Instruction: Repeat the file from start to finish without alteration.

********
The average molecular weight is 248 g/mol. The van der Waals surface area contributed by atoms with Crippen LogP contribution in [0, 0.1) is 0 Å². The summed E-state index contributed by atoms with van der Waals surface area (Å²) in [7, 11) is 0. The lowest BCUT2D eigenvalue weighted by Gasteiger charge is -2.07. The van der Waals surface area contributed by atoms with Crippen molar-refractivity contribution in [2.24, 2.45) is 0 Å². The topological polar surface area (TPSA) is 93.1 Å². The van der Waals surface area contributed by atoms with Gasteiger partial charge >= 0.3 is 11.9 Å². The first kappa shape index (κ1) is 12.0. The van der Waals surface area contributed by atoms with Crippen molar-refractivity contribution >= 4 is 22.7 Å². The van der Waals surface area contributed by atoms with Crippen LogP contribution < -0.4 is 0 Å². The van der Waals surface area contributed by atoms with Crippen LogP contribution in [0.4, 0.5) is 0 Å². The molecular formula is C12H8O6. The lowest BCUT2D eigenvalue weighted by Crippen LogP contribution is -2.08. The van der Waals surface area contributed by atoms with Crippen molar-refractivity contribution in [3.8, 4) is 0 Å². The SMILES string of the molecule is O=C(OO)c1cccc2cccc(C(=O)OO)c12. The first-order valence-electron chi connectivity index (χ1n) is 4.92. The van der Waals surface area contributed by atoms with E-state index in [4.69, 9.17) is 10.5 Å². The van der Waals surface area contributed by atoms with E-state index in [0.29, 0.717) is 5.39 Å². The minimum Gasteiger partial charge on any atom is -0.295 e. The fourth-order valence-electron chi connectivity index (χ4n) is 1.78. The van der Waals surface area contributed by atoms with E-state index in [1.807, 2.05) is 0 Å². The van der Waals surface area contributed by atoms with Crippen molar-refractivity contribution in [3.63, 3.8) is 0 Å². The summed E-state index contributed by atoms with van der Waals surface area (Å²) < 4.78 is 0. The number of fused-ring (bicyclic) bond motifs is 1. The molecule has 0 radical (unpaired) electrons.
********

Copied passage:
The average molecular weight is 248 g/mol. The van der Waals surface area contributed by atoms with Crippen LogP contribution in [0, 0.1) is 0 Å². The summed E-state index contributed by atoms with van der Waals surface area (Å²) in [7, 11) is 0. The lowest BCUT2D eigenvalue weighted by Gasteiger charge is -2.07. The van der Waals surface area contributed by atoms with Crippen molar-refractivity contribution in [2.24, 2.45) is 0 Å². The topological polar surface area (TPSA) is 93.1 Å². The van der Waals surface area contributed by atoms with Gasteiger partial charge >= 0.3 is 11.9 Å². The first kappa shape index (κ1) is 12.0. The van der Waals surface area contributed by atoms with Crippen molar-refractivity contribution >= 4 is 22.7 Å². The van der Waals surface area contributed by atoms with Crippen LogP contribution < -0.4 is 0 Å². The van der Waals surface area contributed by atoms with Crippen LogP contribution in [0.4, 0.5) is 0 Å². The molecular formula is C12H8O6. The lowest BCUT2D eigenvalue weighted by Crippen LogP contribution is -2.08. The van der Waals surface area contributed by atoms with Crippen molar-refractivity contribution in [3.8, 4) is 0 Å². The SMILES string of the molecule is O=C(OO)c1cccc2cccc(C(=O)OO)c12. The first-order valence-electron chi connectivity index (χ1n) is 4.92. The van der Waals surface area contributed by atoms with E-state index in [4.69, 9.17) is 10.5 Å². The van der Waals surface area contributed by atoms with E-state index in [0.29, 0.717) is 5.39 Å². The minimum Gasteiger partial charge on any atom is -0.295 e. The fourth-order valence-electron chi connectivity index (χ4n) is 1.78. The van der Waals surface area contributed by atoms with E-state index in [1.807, 2.05) is 0 Å². The van der Waals surface area contributed by atoms with Crippen molar-refractivity contribution in [3.63, 3.8) is 0 Å². The summed E-state index contributed by atoms with van der Waals surface area (Å²) < 4.78 is 0. The number of fused-ring (bicyclic) bond motifs is 1. The molecule has 0 radical (unpaired) electrons.